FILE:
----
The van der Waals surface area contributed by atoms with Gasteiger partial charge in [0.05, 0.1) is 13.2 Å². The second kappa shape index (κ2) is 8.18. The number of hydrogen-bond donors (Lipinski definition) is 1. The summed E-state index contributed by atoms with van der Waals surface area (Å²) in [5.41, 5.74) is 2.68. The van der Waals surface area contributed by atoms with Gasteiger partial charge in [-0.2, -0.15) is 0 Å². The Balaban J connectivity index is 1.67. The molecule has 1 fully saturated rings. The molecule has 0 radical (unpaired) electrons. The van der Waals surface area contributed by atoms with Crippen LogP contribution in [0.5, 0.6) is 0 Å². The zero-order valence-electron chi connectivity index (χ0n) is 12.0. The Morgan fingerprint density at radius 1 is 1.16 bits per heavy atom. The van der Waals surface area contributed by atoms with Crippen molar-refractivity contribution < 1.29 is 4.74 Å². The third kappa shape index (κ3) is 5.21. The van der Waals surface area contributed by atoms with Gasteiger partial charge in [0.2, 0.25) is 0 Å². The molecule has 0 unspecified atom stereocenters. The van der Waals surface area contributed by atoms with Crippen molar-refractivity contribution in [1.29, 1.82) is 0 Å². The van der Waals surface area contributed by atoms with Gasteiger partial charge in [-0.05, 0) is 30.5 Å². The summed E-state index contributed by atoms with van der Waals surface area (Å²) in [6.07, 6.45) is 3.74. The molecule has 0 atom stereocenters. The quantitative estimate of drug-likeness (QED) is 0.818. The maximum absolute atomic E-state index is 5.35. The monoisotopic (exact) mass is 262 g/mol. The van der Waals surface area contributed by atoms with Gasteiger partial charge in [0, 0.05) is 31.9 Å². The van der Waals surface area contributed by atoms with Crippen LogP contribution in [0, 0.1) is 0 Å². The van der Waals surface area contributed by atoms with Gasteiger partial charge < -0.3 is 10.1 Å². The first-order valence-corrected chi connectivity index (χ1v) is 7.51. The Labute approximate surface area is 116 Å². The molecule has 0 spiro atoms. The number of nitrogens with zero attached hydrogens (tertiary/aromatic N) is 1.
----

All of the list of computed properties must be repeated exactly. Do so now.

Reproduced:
The van der Waals surface area contributed by atoms with Gasteiger partial charge in [0.05, 0.1) is 13.2 Å². The second kappa shape index (κ2) is 8.18. The number of hydrogen-bond donors (Lipinski definition) is 1. The summed E-state index contributed by atoms with van der Waals surface area (Å²) in [5.41, 5.74) is 2.68. The van der Waals surface area contributed by atoms with Gasteiger partial charge in [-0.2, -0.15) is 0 Å². The Balaban J connectivity index is 1.67. The molecule has 1 fully saturated rings. The molecule has 0 radical (unpaired) electrons. The van der Waals surface area contributed by atoms with Crippen LogP contribution in [0.5, 0.6) is 0 Å². The zero-order valence-electron chi connectivity index (χ0n) is 12.0. The Morgan fingerprint density at radius 1 is 1.16 bits per heavy atom. The van der Waals surface area contributed by atoms with Crippen molar-refractivity contribution < 1.29 is 4.74 Å². The third kappa shape index (κ3) is 5.21. The van der Waals surface area contributed by atoms with Gasteiger partial charge in [0.2, 0.25) is 0 Å². The molecule has 0 unspecified atom stereocenters. The van der Waals surface area contributed by atoms with Crippen molar-refractivity contribution in [1.29, 1.82) is 0 Å². The van der Waals surface area contributed by atoms with Gasteiger partial charge in [-0.05, 0) is 30.5 Å². The summed E-state index contributed by atoms with van der Waals surface area (Å²) in [6.07, 6.45) is 3.74. The molecule has 0 atom stereocenters. The quantitative estimate of drug-likeness (QED) is 0.818. The maximum absolute atomic E-state index is 5.35. The monoisotopic (exact) mass is 262 g/mol. The van der Waals surface area contributed by atoms with Gasteiger partial charge in [0, 0.05) is 31.9 Å². The van der Waals surface area contributed by atoms with Crippen LogP contribution in [0, 0.1) is 0 Å². The van der Waals surface area contributed by atoms with Gasteiger partial charge < -0.3 is 10.1 Å². The first-order valence-corrected chi connectivity index (χ1v) is 7.51. The Labute approximate surface area is 116 Å². The molecule has 0 spiro atoms. The number of nitrogens with zero attached hydrogens (tertiary/aromatic N) is 1.